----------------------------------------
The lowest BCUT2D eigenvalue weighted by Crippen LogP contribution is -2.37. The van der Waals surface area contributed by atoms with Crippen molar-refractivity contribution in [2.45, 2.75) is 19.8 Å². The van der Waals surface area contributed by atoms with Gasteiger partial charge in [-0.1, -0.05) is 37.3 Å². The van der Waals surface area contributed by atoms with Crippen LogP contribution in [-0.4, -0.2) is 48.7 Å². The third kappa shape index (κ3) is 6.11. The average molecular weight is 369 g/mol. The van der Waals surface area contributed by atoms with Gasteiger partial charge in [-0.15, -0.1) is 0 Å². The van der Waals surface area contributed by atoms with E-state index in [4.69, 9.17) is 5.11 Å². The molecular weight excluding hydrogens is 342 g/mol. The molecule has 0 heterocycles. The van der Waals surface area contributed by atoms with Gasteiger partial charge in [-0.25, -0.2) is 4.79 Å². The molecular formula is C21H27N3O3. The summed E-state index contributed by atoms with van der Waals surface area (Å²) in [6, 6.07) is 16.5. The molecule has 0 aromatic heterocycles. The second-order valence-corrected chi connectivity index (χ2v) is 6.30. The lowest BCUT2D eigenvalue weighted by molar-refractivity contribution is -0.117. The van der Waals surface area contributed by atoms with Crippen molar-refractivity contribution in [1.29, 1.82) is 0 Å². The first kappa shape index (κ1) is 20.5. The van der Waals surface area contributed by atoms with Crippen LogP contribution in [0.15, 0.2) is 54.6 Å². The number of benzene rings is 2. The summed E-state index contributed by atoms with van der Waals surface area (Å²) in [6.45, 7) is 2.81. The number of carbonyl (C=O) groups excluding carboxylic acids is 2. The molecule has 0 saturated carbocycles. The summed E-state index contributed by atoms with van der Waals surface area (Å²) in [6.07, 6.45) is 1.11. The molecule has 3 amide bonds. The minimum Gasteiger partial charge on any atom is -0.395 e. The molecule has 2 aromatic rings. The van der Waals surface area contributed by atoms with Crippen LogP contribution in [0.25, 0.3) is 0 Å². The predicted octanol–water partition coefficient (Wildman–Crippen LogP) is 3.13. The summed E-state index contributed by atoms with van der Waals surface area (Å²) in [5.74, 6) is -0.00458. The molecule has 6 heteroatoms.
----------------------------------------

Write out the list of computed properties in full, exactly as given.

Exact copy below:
The lowest BCUT2D eigenvalue weighted by Crippen LogP contribution is -2.37. The van der Waals surface area contributed by atoms with Crippen molar-refractivity contribution in [2.45, 2.75) is 19.8 Å². The van der Waals surface area contributed by atoms with Gasteiger partial charge in [-0.1, -0.05) is 37.3 Å². The van der Waals surface area contributed by atoms with Crippen LogP contribution in [-0.4, -0.2) is 48.7 Å². The third kappa shape index (κ3) is 6.11. The average molecular weight is 369 g/mol. The van der Waals surface area contributed by atoms with Gasteiger partial charge in [-0.15, -0.1) is 0 Å². The van der Waals surface area contributed by atoms with E-state index in [4.69, 9.17) is 5.11 Å². The molecular weight excluding hydrogens is 342 g/mol. The molecule has 0 heterocycles. The van der Waals surface area contributed by atoms with Gasteiger partial charge in [-0.25, -0.2) is 4.79 Å². The molecular formula is C21H27N3O3. The summed E-state index contributed by atoms with van der Waals surface area (Å²) in [6, 6.07) is 16.5. The molecule has 0 aromatic heterocycles. The second-order valence-corrected chi connectivity index (χ2v) is 6.30. The lowest BCUT2D eigenvalue weighted by molar-refractivity contribution is -0.117. The van der Waals surface area contributed by atoms with Crippen molar-refractivity contribution in [1.29, 1.82) is 0 Å². The first kappa shape index (κ1) is 20.5. The van der Waals surface area contributed by atoms with Crippen LogP contribution in [0.15, 0.2) is 54.6 Å². The number of benzene rings is 2. The summed E-state index contributed by atoms with van der Waals surface area (Å²) in [6.45, 7) is 2.81. The number of carbonyl (C=O) groups excluding carboxylic acids is 2. The molecule has 0 saturated carbocycles. The summed E-state index contributed by atoms with van der Waals surface area (Å²) in [6.07, 6.45) is 1.11. The molecule has 3 amide bonds. The minimum Gasteiger partial charge on any atom is -0.395 e. The molecule has 2 aromatic rings. The van der Waals surface area contributed by atoms with Crippen LogP contribution in [0.25, 0.3) is 0 Å². The predicted octanol–water partition coefficient (Wildman–Crippen LogP) is 3.13. The summed E-state index contributed by atoms with van der Waals surface area (Å²) in [5.74, 6) is -0.00458. The molecule has 6 heteroatoms.